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Debunking the Framework Hypothesis (3)

Debunking the Framework Hypothesis (3)

Today is the 3rd installment of an excerpt from this article.  Today we consider the Framework Hypothesis’s argument that the 7th day of creation is a long period of time.  Please feel free to respond in the comment section below. 

The second argument supporting the Framework position is that the seventh day of the creation week is an unending (or at least long and still continuing) period.7 This premise is a standard argument for Framework advocates since it reputedly proves that the first Sabbath is ongoing, and, therefore, implies that the other six days are each metaphors for extended temporal periods.8 Two items are alleged to support the unending nature of day 7. First, while each of the six days of the creation week are concluded by the evening-morning formula, the description of day 7 in Genesis 2:1–3 omits the evening-morning formula implying that it is an ongoing period. Second, Hebrews 4 confirms this understanding of day 7 with the motif of an eternal Sabbath rest.

In response to this argument, it is necessary to notice how "evening" and "morning" are used in the creation account. The clauses "there was evening" and "there was morning" have a function in the creation narrative of marking a transition from one day of creation to the next. This is to say, an "evening" denotes the conclusion of a period of light when God suspends his creative activity of one day and the "morning" marks the renewal of light when God resumes his work. Just as the fiat ("let there be" or an equivalent) and fulfillment ("it was so" or "there was") expressions used on each day of creation are not needed on day 7 because God's creative activities are finished, so there is no need to use the evening-morning conclusion because God's work of creation is concluded. Thus, the omission of the evening-morning formula on day 7 neither proves nor implies that this day was unending.

In addition, Hebrews 4 provides no substantive evidence indicating that day 7 is an eternal day. The eternal rest presented in Hebrews 4 is based on an analogy with God's creative rest in Genesis 2:1–3. Based upon the Mosaic omission of the evening-morning conclusion, the author of Hebrews is able to use the first Sabbath as a type patterned after God's eternal rest. We should further note that the actual kind of rest in Genesis 2:2–3 is completely different than the rest in Hebrews 4:3–11. The rest of Genesis 2:2–3 is a cessation from divine creative activity. Only the Creator can cease from that activity. It is absolutely impossible for the creature to experience that cessation. However, the Sabbath-rest of Hebrews 4:3–11 is a rest that the people of God actually experience. Therefore, the "rest" in both contexts cannot be identical. The Framework position assumes that the "rest" of Genesis 2 is identical with Hebrews 4. However, instead of assuming that the "rests" of Genesis 2 and Hebrews 4 are identical, Framework advocates need to demonstrate this identity.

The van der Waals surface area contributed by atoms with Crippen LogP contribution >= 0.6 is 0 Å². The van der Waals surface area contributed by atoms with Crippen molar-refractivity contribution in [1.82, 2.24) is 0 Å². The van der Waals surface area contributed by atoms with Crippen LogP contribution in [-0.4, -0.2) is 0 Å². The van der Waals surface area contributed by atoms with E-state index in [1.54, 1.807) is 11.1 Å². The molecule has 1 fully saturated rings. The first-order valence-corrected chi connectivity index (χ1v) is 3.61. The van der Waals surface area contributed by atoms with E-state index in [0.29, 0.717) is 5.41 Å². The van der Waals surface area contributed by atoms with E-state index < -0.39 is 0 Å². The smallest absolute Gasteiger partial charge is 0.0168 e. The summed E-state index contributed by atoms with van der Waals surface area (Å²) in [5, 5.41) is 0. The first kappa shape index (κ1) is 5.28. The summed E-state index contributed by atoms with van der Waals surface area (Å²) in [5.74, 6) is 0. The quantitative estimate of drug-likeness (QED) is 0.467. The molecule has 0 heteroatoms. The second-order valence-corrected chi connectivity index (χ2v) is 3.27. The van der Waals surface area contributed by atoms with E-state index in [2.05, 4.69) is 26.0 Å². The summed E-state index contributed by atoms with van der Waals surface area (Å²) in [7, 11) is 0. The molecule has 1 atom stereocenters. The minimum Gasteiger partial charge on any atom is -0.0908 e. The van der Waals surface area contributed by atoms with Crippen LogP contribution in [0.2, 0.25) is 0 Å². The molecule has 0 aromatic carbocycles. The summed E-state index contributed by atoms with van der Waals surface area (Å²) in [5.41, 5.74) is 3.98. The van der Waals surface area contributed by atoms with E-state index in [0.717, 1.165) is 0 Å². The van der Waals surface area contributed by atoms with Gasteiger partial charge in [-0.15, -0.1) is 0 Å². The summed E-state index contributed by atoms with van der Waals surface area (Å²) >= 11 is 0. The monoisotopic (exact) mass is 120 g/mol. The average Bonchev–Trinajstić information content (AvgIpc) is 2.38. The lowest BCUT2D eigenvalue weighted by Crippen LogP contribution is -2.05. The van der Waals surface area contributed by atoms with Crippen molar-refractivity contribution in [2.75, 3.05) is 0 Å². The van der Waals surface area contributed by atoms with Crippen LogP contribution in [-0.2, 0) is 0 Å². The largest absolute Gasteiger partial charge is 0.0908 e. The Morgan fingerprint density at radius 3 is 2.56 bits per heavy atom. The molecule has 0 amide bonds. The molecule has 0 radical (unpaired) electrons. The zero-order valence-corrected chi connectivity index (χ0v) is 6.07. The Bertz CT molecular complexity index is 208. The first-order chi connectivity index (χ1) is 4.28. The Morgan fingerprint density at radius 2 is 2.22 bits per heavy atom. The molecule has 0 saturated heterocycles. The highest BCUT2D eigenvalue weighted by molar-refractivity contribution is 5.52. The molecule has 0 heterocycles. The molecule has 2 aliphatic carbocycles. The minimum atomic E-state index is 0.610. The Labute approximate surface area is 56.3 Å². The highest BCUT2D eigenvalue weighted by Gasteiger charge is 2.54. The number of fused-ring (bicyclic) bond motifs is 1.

Moreover, notice that Hebrews 4 never states that day 7 is continuing. It says that God's rest is ongoing. He started His cessation from divine creative activity on that day, but the day itself has not continued. Imagine that a person leaves for week-long vacation on a Friday. On Tuesday, he could say that he is still resting from work, but that does not mean that Friday is continuing.

Finally, this argument actually proves too much, or at least would, if it could be shown day 7 is unending. If day 7 is ongoing because it lacks the evening and morning phrase, then this seems to be an unintentional admission that the first six days are normal-length days because they do have "evening and morning."

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